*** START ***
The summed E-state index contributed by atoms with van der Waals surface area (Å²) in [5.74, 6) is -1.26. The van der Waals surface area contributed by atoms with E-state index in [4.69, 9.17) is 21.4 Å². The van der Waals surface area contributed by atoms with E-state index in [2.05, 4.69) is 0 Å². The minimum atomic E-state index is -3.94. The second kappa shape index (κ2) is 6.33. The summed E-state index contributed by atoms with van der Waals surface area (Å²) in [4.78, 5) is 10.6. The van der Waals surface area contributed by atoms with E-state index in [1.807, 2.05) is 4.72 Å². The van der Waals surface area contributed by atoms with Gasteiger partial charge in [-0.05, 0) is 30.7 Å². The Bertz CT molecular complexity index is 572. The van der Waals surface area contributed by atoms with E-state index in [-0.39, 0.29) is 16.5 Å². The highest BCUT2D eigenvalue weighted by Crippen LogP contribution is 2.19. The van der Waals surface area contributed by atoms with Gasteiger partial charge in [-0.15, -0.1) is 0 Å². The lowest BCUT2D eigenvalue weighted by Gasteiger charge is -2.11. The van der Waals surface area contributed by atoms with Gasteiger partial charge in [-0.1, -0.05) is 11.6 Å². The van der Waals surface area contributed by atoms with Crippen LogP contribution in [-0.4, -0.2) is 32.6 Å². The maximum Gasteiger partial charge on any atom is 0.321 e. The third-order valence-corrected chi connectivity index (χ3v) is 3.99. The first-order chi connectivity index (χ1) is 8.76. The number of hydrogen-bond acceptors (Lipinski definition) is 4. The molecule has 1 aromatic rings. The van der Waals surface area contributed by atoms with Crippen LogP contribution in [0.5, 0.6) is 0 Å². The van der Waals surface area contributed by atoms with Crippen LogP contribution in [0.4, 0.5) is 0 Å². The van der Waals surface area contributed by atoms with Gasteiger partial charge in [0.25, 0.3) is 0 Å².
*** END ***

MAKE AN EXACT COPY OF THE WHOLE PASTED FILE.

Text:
The summed E-state index contributed by atoms with van der Waals surface area (Å²) in [5.74, 6) is -1.26. The van der Waals surface area contributed by atoms with E-state index in [4.69, 9.17) is 21.4 Å². The van der Waals surface area contributed by atoms with E-state index in [2.05, 4.69) is 0 Å². The minimum atomic E-state index is -3.94. The second kappa shape index (κ2) is 6.33. The summed E-state index contributed by atoms with van der Waals surface area (Å²) in [4.78, 5) is 10.6. The van der Waals surface area contributed by atoms with E-state index in [1.807, 2.05) is 4.72 Å². The van der Waals surface area contributed by atoms with Gasteiger partial charge in [-0.05, 0) is 30.7 Å². The Bertz CT molecular complexity index is 572. The van der Waals surface area contributed by atoms with E-state index in [-0.39, 0.29) is 16.5 Å². The highest BCUT2D eigenvalue weighted by Crippen LogP contribution is 2.19. The van der Waals surface area contributed by atoms with Gasteiger partial charge in [-0.15, -0.1) is 0 Å². The lowest BCUT2D eigenvalue weighted by Gasteiger charge is -2.11. The van der Waals surface area contributed by atoms with Gasteiger partial charge in [-0.1, -0.05) is 11.6 Å². The van der Waals surface area contributed by atoms with Crippen LogP contribution in [-0.4, -0.2) is 32.6 Å². The maximum Gasteiger partial charge on any atom is 0.321 e. The third-order valence-corrected chi connectivity index (χ3v) is 3.99. The first-order chi connectivity index (χ1) is 8.76. The number of hydrogen-bond acceptors (Lipinski definition) is 4. The molecule has 1 aromatic rings. The van der Waals surface area contributed by atoms with Crippen LogP contribution in [0.5, 0.6) is 0 Å². The van der Waals surface area contributed by atoms with Crippen LogP contribution in [0.4, 0.5) is 0 Å². The van der Waals surface area contributed by atoms with Gasteiger partial charge in [0.25, 0.3) is 0 Å².